And, of course, none of this New Zealand Initiative material ever mentions the rather considerable advantages of location Switzerland enjoys – at the heart of one of the wealthiest and most productive regions on earth, in an age when proximity and location seem to matter more than ever. Or that, when international agencies look at Switzerland, one of the things they highlight most is the need for reforms to lift productivity growth. The latest OECD report on Switzerland highlighted how relatively poor Switzerland’s productivity growth had been. The press release for that report was headed “Focus on lifting productivity to guarantee future prosperity”, and part of the text read
The main objective has to be raising productivity, which will remain the key to boosting growth and maintaining a high quality of life and well-being. The Survey suggests that Switzerland launch a new reform agenda to boost productivity, including renewed efforts to add flexibility to labour and product markets, improve public-sector efficiency, education and the business environment, and boost competition. Increasing competition in the telecoms and energy sectors, including the privatisation of Swisscom, will be critical.
As I’ve said repeatedly, in many respects it would be nice to enjoy the material living standards the Swiss do, but……they are slipping backwards, and there is little sign that there is anything very systematic about how Switzerland does things that offers positive lessons for us, whether in beginning to reverse our dreadful productivity performance, or reverse our housing market disaster.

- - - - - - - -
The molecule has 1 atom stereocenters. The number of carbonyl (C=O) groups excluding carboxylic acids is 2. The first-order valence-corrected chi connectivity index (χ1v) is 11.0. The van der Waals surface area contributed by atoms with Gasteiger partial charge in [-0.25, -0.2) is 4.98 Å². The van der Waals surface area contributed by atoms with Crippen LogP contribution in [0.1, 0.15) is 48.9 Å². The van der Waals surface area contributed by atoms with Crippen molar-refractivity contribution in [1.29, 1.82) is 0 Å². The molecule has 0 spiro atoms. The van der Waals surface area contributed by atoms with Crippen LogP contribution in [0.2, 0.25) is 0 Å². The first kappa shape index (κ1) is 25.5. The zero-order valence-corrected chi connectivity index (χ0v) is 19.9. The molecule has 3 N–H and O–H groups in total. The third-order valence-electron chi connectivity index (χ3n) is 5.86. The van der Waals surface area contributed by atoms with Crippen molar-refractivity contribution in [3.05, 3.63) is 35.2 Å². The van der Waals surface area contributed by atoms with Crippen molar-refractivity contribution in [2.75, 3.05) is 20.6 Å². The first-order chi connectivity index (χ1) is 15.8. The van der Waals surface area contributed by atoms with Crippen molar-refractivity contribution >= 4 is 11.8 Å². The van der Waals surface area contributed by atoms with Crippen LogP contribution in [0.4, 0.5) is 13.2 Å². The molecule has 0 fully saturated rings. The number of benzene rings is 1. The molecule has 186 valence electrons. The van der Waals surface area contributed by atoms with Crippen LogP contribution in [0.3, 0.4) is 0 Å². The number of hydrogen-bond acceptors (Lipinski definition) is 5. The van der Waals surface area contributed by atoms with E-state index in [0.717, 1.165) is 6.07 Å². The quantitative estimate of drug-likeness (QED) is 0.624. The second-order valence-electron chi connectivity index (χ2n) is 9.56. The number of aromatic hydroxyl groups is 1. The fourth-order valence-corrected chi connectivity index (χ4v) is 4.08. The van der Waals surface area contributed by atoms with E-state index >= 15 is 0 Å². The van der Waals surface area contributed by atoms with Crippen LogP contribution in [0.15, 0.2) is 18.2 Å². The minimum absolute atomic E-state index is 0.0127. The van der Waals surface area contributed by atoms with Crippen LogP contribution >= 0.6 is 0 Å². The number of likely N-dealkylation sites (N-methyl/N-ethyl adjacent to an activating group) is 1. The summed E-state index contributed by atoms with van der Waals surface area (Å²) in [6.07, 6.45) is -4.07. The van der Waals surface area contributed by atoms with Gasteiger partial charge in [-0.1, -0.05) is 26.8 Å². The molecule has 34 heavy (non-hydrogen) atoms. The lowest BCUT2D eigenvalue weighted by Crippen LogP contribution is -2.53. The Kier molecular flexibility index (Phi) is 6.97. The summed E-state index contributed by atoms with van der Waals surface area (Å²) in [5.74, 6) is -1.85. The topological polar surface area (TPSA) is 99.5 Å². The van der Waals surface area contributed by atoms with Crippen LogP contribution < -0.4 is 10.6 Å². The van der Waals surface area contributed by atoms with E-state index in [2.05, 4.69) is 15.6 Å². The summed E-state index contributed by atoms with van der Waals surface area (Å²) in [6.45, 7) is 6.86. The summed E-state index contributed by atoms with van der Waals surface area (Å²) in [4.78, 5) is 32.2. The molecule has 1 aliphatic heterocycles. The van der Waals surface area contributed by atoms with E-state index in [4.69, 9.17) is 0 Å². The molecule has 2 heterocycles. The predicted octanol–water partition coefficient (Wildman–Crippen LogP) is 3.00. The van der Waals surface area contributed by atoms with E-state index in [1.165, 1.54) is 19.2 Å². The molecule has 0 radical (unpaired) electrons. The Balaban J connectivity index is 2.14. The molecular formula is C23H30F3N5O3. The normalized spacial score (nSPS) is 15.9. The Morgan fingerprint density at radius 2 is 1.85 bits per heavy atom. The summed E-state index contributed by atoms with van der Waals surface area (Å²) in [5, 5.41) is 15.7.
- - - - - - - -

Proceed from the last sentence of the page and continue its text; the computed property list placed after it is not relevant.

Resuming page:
The mystery is why the New Zealand Initiative thinks otherwise.
But on a lighter note, I did find something from Switzerland that New Zealand could emulate. I know Eric Crampton was one of those a bit upset about the loss of the rugby sevens tournament from Wellington. Well, how about replacing it with office chair racing? We spotted this on the BBC news the other night, and there is video footage here. As the New Zealand capital of office workers, what better place than Wellington for a New Zealand leg of this sport. Bowen Street looks as though it would offer a nice gradient, ending right in front of Parliament perhaps. Think of the promotional opportunities. It probably wouldn’t even take $5m of public money to get it going.